Pulp Literature’s bank statement came last week. It was a long one, and contained all the cleared cheques and etransfers written to our previous issue’s contributors. This made me much happier than you might think.
Because, you see, I enjoy writing cheques.
Yes, read that again. I enjoy writing cheques. Especially to writers and artists. It means that here at Pulp Literature Press, in our very small way, we are contributing to the sustainability of the Arts as a profession.
We’re able to do that because of our subscribers, the bookstores who carry our books and magazines, and the wonderful patrons of the arts who support us on Patreon and through our Pulp Literati memberships. Every issue purchased, every $5 monthly contribution, helps us pay creators to do what they do best.
When you buy a copy of a book, its worth lies not in the printed page or file you download onto your reader. The worth is in the inspiration the artist has shared with you when she put words or brush strokes on that blank page. The story stays with you when you put down the book. Even if you never read that story or see that illustration again it is still a part of your memory. How do we even put a price on that?
Sublime intangibles of Art aside, we must put a price on it. Writers need to be paid to write. Artists need to be paid to create. Otherwise they have to spend their time making a living in other ways, and the world becomes a poorer place.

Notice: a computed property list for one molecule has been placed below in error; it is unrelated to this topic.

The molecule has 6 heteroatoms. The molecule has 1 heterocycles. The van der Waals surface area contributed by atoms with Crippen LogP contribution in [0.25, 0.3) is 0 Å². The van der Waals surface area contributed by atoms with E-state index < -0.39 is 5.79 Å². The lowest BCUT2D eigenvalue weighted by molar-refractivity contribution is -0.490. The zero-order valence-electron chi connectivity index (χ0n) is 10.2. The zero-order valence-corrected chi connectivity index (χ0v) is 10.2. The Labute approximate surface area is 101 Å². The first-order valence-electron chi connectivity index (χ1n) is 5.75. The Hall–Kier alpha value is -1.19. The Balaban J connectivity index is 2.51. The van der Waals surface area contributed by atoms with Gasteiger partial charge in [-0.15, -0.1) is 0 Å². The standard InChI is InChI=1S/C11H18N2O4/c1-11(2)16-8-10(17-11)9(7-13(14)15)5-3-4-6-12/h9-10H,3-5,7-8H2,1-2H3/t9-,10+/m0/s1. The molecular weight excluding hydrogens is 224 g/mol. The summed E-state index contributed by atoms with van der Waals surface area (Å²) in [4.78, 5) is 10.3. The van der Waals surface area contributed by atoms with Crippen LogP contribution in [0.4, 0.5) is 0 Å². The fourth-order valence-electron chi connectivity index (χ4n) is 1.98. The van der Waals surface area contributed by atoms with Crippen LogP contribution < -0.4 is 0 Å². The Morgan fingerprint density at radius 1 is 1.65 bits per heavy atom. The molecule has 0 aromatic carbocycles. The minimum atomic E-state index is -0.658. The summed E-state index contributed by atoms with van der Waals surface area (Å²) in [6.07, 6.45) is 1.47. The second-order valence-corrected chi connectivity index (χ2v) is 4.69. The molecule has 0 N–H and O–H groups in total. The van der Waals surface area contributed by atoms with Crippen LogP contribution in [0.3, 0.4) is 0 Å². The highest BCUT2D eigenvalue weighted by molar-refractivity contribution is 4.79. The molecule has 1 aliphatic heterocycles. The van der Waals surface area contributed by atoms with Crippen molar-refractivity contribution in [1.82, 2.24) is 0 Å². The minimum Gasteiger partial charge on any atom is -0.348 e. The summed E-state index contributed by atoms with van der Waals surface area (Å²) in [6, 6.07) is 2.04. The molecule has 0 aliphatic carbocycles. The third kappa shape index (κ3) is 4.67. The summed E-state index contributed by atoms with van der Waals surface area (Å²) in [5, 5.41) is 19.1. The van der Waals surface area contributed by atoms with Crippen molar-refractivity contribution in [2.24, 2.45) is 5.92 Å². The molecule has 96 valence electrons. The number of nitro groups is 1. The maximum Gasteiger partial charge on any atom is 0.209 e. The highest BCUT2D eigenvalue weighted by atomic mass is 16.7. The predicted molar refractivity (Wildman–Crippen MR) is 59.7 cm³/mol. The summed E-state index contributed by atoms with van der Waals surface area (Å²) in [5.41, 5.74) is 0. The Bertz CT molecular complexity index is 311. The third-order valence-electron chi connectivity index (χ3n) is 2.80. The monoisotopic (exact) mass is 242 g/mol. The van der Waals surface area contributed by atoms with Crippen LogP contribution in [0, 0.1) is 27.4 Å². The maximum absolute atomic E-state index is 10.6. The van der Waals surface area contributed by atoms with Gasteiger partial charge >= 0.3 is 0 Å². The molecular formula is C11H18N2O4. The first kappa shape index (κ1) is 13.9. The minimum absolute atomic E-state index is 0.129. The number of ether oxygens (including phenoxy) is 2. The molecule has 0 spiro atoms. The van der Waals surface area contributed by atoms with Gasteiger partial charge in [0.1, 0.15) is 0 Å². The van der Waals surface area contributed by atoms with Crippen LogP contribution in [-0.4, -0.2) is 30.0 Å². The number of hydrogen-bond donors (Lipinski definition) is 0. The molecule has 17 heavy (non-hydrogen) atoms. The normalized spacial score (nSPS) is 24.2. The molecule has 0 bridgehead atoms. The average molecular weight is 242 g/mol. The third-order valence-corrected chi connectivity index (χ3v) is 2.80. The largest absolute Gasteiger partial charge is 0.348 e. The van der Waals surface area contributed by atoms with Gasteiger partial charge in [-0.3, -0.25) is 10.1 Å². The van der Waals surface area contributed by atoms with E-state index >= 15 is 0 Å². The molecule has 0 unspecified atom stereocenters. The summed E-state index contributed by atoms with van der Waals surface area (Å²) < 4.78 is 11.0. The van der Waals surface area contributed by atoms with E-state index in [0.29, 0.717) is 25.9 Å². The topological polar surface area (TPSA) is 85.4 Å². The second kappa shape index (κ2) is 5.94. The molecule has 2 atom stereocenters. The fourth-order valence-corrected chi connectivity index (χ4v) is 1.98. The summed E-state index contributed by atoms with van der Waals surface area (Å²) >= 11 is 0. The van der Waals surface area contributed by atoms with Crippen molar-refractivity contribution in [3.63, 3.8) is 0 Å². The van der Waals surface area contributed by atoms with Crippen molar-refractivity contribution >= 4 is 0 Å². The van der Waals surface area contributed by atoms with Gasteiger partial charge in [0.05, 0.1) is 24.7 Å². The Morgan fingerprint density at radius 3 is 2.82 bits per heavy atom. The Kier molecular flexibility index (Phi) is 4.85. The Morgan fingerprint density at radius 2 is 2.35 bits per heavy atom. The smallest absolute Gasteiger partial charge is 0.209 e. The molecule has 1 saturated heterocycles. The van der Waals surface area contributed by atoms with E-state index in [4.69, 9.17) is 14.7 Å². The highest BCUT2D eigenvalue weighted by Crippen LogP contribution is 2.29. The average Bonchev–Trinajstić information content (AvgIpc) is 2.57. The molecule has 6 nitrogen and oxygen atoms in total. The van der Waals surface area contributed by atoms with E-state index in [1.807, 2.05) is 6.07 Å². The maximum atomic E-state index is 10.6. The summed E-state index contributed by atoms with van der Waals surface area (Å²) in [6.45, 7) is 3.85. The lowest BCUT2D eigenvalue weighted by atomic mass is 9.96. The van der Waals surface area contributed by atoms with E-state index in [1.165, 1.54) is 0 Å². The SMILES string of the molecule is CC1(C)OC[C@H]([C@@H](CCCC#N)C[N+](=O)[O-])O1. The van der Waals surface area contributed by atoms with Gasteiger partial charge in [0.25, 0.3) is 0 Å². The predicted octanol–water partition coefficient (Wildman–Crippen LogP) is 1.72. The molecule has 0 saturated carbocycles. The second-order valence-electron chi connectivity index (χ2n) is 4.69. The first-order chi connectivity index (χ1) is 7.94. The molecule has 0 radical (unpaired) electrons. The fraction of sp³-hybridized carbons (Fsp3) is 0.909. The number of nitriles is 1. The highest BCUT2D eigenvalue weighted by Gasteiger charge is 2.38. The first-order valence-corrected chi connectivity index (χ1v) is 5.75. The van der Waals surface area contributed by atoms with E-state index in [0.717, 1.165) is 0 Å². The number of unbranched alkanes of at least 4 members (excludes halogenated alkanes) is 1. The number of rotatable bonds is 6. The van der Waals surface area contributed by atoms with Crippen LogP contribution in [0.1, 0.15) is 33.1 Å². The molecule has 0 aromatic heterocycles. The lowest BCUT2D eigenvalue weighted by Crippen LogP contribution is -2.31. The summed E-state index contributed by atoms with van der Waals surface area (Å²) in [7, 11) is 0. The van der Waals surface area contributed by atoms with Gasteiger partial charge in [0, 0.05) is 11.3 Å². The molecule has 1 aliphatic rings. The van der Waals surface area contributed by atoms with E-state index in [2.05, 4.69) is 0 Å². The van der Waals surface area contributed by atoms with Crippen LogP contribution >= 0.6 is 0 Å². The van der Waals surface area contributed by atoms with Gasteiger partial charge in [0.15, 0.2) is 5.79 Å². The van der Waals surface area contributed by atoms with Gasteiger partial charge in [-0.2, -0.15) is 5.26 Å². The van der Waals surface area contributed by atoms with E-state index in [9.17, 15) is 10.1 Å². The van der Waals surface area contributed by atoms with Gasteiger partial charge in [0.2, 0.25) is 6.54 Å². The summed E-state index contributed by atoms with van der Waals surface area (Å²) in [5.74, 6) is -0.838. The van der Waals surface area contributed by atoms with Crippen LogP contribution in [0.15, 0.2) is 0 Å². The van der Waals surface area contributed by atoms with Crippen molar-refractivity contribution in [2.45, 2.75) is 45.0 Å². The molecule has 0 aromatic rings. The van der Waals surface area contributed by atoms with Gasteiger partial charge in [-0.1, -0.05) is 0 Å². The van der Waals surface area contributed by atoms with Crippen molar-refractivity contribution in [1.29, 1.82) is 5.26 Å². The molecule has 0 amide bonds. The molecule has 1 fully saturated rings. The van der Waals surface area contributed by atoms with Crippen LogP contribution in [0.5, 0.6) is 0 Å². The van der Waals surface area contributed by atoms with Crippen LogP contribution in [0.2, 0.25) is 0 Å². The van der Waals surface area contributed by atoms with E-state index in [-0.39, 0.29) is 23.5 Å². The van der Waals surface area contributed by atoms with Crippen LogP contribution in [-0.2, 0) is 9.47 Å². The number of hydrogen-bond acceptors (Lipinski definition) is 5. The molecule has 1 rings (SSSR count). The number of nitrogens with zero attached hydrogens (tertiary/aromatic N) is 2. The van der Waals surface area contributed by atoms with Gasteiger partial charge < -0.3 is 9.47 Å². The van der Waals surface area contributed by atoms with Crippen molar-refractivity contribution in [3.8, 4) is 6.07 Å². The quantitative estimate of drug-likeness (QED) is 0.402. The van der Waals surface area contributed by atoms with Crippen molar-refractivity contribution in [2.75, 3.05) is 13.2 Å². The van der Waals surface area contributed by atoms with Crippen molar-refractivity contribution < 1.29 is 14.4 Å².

And that’s why it makes me happy to write cheques to contributors. The funds in our bank account are not ours. It is money our readers have entrusted to us to distribute to the creative minds that make Pulp Literature Press what it is, and we’re happy to be that conduit.
We wish we could pay our creators more, though. We have just increased our maximum per word rate for short fiction from $0.07 per word to $0.08, and have linked future increases to our Patreon page. We offer our novelists generous royalties of 50%, and are working hard to make titles earn out so we can pay those royalties. As our press becomes more financially stable, we pass our profits on to creators.
In these uncertain times, artists need our support more than ever. As a reader, you can bolster writers by requesting their books at your library or local bookstore, and by buying them online. If I see a book that I love is on sale for $0.99 I will often buy it, even if I’ve already read it. It’s like a tip in the jar that also boosts a book’s ranking on Amazon. I subscribe to magazines I don’t have time to read in full because even one good story is worth the price of admission, and I know my money is helping put more art in the world.
And, as a publisher, I will be happy to continue writing cheques.